Barnacles are a big problem for boats. Adhering to the undersides of vessels, carpets of the crustaceans can increase fuel consumption by as much as 25%. Ship owners would love to know how to stop these hitchhikers gluing on, but before you can learn how to disrupt an adhesive, you have to understand the curing process.
Curious about many aspects of the crustacean's lifestyle, Dan Rittschof from Duke University decided to find out how barnacle adhesive polymerizes. "The process must be related to something because glue isn't de novo," says Rittschof, so he wondered what else coagulates under water and came up with two answers: blood and semen.
With a colossal body of blood clotting literature to draw on, Rittschof decided to follow his evolutionarily inspired theory to see whether barnacle glue polymerization is really an extreme example of scab formation and publishes his results on 16 October 2009 in the Journal of Experimental Biology.
Rittschof teamed up with Gary Dickinson and the first thing that Dickinson had to do was work out how to collect the unpolymerised glue and keep it fluid. Building on 30 years of Rittschof's experience and Beatriz Orihuela's expertise at growing and reattaching barnacles, Dickinson learned to gently lift polymerised glue away from the pores that secrete the adhesive and quickly collect the minute drops as they oozed from the shell. Working in the cold room to slow the polymerization process, Dickinson had only 5 minutes before each sample polymerized and the glue set solid.
Next the team had to convince themselves that the viscous secretion was glue and not some other body fluid. Dickinson found that the fluid polymerised rapidly and was packed full of protein, just like barnacle glue. Next Dickinson teamed up with Kathy Wahl to use atomic force microscopy to compare the molecular structures of naturally cured glue (from stuck-down barnacles) and his polymerized samples. The two samples were virtually indistinguishable and Dickinson could clearly see tangled webs of fibres in his glue drops, similar to the tangled fibres in blood clots.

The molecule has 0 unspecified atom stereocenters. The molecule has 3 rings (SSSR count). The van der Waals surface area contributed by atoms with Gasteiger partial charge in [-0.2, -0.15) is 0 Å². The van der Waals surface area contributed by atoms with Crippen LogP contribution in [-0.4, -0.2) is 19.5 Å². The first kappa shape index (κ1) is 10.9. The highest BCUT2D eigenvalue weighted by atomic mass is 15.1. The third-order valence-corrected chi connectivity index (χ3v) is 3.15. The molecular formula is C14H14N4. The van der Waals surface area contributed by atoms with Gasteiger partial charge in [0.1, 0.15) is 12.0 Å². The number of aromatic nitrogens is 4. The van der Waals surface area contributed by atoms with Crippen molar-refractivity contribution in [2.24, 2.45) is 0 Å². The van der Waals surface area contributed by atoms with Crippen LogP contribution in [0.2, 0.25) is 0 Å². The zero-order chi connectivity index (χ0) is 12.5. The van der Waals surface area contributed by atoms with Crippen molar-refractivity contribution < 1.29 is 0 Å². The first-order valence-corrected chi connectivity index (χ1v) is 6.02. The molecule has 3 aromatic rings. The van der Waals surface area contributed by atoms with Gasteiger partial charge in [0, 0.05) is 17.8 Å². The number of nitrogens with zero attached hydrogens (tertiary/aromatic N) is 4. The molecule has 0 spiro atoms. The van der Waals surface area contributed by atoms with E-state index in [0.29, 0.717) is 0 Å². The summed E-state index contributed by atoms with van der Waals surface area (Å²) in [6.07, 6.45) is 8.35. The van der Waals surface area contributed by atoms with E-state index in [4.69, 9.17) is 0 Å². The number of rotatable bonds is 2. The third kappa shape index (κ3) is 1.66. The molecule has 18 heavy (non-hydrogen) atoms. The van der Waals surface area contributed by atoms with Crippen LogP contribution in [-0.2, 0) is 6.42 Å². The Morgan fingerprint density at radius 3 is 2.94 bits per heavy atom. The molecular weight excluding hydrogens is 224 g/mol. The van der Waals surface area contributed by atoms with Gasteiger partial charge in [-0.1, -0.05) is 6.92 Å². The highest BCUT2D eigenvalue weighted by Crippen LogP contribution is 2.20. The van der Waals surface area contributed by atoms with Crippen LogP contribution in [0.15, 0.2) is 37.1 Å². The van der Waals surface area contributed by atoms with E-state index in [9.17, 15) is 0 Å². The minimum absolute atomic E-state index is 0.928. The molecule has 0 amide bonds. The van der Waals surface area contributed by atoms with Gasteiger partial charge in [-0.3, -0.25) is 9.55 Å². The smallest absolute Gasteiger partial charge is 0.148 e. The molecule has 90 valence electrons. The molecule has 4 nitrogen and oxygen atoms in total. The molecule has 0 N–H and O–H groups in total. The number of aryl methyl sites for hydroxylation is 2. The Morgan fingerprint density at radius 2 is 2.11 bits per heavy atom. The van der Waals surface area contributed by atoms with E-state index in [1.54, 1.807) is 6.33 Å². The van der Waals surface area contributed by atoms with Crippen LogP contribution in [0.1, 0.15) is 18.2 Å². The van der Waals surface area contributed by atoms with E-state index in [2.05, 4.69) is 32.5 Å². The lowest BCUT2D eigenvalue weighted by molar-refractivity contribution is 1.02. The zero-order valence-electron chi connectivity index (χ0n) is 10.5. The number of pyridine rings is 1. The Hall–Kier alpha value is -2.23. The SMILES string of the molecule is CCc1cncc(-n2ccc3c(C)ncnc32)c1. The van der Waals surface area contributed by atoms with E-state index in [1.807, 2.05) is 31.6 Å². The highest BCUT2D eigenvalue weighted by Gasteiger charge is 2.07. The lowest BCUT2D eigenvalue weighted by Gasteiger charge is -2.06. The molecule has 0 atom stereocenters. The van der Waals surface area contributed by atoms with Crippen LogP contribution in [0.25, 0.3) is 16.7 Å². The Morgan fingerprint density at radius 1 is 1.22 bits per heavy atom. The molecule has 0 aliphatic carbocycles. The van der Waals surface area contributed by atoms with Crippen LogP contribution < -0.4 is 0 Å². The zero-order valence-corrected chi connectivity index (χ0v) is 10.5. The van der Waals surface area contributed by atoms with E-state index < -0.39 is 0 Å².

But this evidence was still far from proving that barnacle glue cures by the same process as blood clots. Dickinson and Rittschof needed to identify the key proteins that polymerize the cement. Knowing that blood clots are formed when enzymes, known as trypsin-like serine proteases, trigger a cascade of events that culminates in the formation of the long fibres found in blood clots, Dickinson and Rittschoff began searching for the protease in the unpolymerised glue. Separating the glue's components on a gel, Dickinson could see the tell-tale pattern of bands that suggested that a trypsin-like serine protease was present. And when Dickinson added an inhibitor, to inactivate the protease, to a fresh sample of glue, the sample didn't set.
Having convinced themselves that the glue contained a trypsin-like serine protease, the team began to search for other blood-clot-like proteins in the barnacle's secretions. Teaming up with Joseph Bonaventura and Irving Vega, Dickinson chopped each glue component into minute fragments, measured their sizes with mass spectrometry and matched the fragment pattern to known protein sequences. Amazingly, one of the glue proteins was remarkably similar to human factor XIII: a human blood clotting factor that cross-links clot fibres to form a scab. In fact, some regions of the human and barnacle proteins were completely identical. Dickinson and Rittschof had stumbled across the crucial protein that cross-links the glue fibres to cure barnacle cement and it was very similar to factor XIII, an essential human blood-clotting factor.
Rittschof admits that he is shocked that his hypothesis stands up to the tests. 'It seems likely that barnacle glue polymerization is a specialized form of wound healing,' he says and suspects that many other marine animals that rely on glue to get a grip may use the same polymerization mechanism.
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